Upon the release of Frownland (DFF30) in 2007, writer/director Ronald Bronstein called his feature debut “both an overripe tomato lobbed with spazmo inaccuracy at the spotless surface of the silver screen and a mad valentine to the craggy tradition of unadulterated, cheap-o, ultra-independent expression.” As hard-hitting, hyperstimulating, and gleefully perverse as that description may have been, it was also spot-on.
This ferocious exemplar of nails-on-a-chalkboard realism centers on Keith Sontag, a self-described “troll from under the bridge” who leads a torturous existence hocking coupon books door-to-door in New York’s outer suburbs. His utter inability to articulate serves him as poorly on the job as off; suffering through interminable apologies as he struggles to complete a sentence, he proves a hapless and irritating presence. Worse, he is excruciatingly aware of the antipathy he arouses in others—among them his bully of a roommate, Charles, who refuses to pay his share of the rent (and who sidetracks the narrative by embarking upon his own miserable, dehumanizing job search). The hostility Keith constantly endures tends periodically to elicit our sympathy—until, that is, he squanders it anew with his profound lack of social graces. The devastating finale finds our antihero (played by onetime suicide-hotline operator Dore Mann) taking a hellish romp through the nightclubs and alleyways of the Lower East Side.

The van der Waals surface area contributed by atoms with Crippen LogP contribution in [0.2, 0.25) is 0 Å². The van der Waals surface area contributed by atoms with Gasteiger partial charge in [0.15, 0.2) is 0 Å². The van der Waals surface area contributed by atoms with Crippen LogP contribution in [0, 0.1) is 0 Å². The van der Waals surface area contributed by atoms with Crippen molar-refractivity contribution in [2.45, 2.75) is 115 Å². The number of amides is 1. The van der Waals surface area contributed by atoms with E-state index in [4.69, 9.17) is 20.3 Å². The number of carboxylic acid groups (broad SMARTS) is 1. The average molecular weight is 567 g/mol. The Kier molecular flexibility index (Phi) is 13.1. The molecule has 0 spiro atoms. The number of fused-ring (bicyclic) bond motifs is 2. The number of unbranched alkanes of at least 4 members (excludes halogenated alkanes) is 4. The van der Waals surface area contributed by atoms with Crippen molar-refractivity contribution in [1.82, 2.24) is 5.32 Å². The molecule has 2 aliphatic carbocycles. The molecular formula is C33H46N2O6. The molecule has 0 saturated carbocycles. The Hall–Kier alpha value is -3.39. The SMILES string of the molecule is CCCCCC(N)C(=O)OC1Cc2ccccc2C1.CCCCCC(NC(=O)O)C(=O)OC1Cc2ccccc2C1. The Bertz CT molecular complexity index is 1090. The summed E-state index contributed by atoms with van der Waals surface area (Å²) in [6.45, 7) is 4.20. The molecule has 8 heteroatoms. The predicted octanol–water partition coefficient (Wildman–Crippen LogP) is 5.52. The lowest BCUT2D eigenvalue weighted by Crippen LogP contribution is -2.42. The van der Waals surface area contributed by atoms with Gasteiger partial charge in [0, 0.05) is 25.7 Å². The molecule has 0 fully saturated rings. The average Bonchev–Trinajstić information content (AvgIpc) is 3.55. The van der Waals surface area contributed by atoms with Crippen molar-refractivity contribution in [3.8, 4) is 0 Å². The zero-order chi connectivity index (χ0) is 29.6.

Simultaneously absorbing and alienating, this worthwhile investment of cinephiles’ time and energy earned Bronstein a spot among Filmmaker’s “25 New Faces of Independent Film” when it came out (an honor to which he has lived up as the co-writer of such acclaimed titles as Good Time and Uncut Gems). It also inspired one of the most moving reviews you will ever read by the late great Roger Ebert, who swore that the film’s “only purpose is to do justice to Keith by showing him as he is. I will not forget him.”
Producer: Marc Raybin | Editor: Ronald Bronstein | Cinematographer: Sean Price Williams | Screenwriter: Ronald Bronstein
Cast: Dore Mann, Paul Grimstad, David Sandholm, Carmine Marino, Mary Bronstein